Apple Donates MacPaint Code To Computer History Museum

In a striking move of almost unparalleled generosity, Apple has donated the source code for its MacPaint application to the Computer History Museum.

The MacPaint application that debuted in 1984 and shipped for free with the first Mac computer is now open for all to see.

MacPaint, stunningly advanced and powerful in its time is now entirely defunct, most likely not having been used for at least 20 years by anyone other than true lifelong nerds.

The code, spanning just over 17,000 lines of code in 36 files was written in assembler language for the 68000 processor, which is currently only used in the OLPC laptop.

While the world recovers from the shock of the generosity of Apple giving away the code from a defunct program, it’s at least pretty cool that we get a sneak peek behind the curtain, even though the curtain is 36 years old.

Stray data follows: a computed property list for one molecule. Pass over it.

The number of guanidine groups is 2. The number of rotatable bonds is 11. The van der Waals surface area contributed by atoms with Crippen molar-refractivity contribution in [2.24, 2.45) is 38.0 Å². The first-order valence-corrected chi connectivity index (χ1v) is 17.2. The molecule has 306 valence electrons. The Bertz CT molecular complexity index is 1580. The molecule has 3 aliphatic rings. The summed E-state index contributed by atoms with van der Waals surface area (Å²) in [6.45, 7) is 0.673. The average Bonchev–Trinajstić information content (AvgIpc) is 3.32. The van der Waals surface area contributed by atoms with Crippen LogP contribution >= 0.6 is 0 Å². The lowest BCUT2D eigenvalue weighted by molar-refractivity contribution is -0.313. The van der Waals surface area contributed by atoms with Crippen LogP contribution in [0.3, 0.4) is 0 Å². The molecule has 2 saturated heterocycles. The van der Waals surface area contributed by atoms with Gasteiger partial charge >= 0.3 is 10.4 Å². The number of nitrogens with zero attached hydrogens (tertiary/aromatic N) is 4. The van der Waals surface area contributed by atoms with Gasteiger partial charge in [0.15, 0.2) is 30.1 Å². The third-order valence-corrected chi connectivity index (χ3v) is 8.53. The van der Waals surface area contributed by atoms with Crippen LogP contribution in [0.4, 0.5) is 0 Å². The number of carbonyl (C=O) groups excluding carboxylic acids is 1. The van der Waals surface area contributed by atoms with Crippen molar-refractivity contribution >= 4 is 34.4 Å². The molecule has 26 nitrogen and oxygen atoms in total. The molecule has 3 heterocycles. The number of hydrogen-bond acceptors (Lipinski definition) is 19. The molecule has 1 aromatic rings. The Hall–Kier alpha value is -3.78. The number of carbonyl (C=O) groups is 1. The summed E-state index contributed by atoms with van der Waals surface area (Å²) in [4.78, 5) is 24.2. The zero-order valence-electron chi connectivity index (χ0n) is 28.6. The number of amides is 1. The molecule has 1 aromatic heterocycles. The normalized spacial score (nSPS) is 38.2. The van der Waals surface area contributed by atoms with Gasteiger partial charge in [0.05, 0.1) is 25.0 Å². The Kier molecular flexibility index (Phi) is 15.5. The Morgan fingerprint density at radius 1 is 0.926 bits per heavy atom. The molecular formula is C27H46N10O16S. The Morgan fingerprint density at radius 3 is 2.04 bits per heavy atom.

Written by Toby Leftly

Toby is a Mac nerd, a hardware nerd and a web nerd, rolled into one. You can find him at or on Twitter.

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  • That is amazing.
    Also, did you mean 26 years or 36 years old? 1984 is 26 years ago.

  • I loved using the Mac 512K in my high school’s Graphic Arts class (’85-’88), where we designed business cards, notepads and stickers with MacPaint. My band’s demo tape cover was also entirely designed with MacPaint. Totally awesome program.

  • Seeing this makes me so nostalgic! I miss playing around with it on my parents old mac!